I was asked about some tips on cutting thicker material. The following are the points I mentioned to look for.
· Always do a few test cuts of the different sections of the part at the speeds you expect to cut at. So take the part and look for inside corners, outside corners, radii etc, then make a small part that will have all these features and program it and cut it so you get an idea as to how these will look on the finished part.
· Write down the home position.
· Practice some job interrupt as you may well need to do this in a long cut.
· Decide where you will pause the program if you have to in the middle of the cut. In other words, is there a section of the part that is not critical to tolerances. In your case of the gear, the very inside and tip of each tooth will never come into contact with anything and hence will be in fresh air. As a result this would be a good place to pause the program and do any tests.
· Once you have the part on the table, run the full program with water only at a high speed. This will mark the material and confirm that the part will fit on the piece of material and your set up is correct.
· If you have to stop the program or you get a power failure do not rely only on the home position you wrote down. Rather start the program and run the first part with water only and check that it follows the cut that you have already done. You may also want to move it to another portion of the program and check that it still lines up there too. I am always concerned that when restating a program you could be a few to several thousands of an inch out of position and this might not be good.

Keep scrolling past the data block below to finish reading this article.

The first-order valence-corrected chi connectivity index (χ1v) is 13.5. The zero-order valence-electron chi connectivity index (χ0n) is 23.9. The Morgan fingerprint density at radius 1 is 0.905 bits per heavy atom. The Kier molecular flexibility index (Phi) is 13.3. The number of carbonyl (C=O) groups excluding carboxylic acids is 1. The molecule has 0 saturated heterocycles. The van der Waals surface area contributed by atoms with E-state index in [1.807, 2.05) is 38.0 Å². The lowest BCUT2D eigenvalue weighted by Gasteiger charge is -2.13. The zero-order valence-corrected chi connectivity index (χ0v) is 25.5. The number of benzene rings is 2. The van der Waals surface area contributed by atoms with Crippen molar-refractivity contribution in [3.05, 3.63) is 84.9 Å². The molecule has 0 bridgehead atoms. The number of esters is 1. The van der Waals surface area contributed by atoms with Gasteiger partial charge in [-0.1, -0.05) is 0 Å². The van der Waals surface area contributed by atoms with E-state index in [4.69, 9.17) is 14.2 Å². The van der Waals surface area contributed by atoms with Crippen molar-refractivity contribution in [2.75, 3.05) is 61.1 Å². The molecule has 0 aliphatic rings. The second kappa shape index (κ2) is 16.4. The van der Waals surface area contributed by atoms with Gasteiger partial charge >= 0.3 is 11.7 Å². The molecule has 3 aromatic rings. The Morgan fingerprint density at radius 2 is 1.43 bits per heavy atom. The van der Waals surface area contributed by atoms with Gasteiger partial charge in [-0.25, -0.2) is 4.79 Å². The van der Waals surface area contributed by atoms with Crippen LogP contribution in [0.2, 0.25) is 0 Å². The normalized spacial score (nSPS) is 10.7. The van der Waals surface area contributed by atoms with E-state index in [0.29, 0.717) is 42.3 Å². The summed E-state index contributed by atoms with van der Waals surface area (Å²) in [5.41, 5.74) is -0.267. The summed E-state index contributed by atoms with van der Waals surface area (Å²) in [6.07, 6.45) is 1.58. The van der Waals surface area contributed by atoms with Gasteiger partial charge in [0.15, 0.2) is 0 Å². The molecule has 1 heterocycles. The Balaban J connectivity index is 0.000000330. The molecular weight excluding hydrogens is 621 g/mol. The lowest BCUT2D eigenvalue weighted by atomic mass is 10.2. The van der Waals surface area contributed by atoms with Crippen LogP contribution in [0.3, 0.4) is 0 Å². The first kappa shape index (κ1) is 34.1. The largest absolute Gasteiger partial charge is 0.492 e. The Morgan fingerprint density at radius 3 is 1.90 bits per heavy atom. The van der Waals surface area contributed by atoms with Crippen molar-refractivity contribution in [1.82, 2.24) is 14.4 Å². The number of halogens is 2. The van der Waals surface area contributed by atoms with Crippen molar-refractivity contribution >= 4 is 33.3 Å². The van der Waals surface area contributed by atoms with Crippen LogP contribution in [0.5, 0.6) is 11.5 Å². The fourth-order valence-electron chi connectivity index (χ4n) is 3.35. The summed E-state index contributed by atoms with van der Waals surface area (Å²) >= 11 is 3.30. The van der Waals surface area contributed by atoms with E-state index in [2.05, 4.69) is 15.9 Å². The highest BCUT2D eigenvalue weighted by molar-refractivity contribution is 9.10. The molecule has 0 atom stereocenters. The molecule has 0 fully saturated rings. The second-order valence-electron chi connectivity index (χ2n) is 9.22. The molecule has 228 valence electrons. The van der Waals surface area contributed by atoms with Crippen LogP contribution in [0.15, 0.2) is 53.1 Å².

· As you cut through the part, take a hack saw blade and grind off all the teeth so you have a thin long gauge that will fit down the kerf that has been removed. Let’s say the material is 6” thick. Put a mark on the blade at say 6.5”. Then take the blade and insert it into the cut and with the bottom of the blade sticking out the bottom, slide the blade along the tool path and check that the material is cut all the way through. You of course have to make allowance for grates. But this will give you a good guide as to the status of the bottom of the cut.
· Make sure your abrasive is calibrated and set.
· Use the coarsest hard rock garnet you can with your orifice nozzle combination. In your case try to use 50 mesh hard rock with a 40th nozzle.
· Make sure the pressure is correct.
· Ideally put in a diamond orifice as this is a much more reliable way to go especially when the material you are cutting is costly.
· Check the condition of the nozzle.
· Make sure the cutting head is vertical as if it is not the tolerances of the part will be compromised. To do this line up the head or pierce a small hole in thin material. Then raise the cutting head up and the stream should go through the hole. If the head is not vertical it will ‘walk’ out of the hole and the direction of the cut will tell you how your cutting head needs to be adjusted.
When we were a job shop we did a lot of heavy work with 4 heads simultaneously and the guidelines above helped.
posted by Unknown at 6:40 PM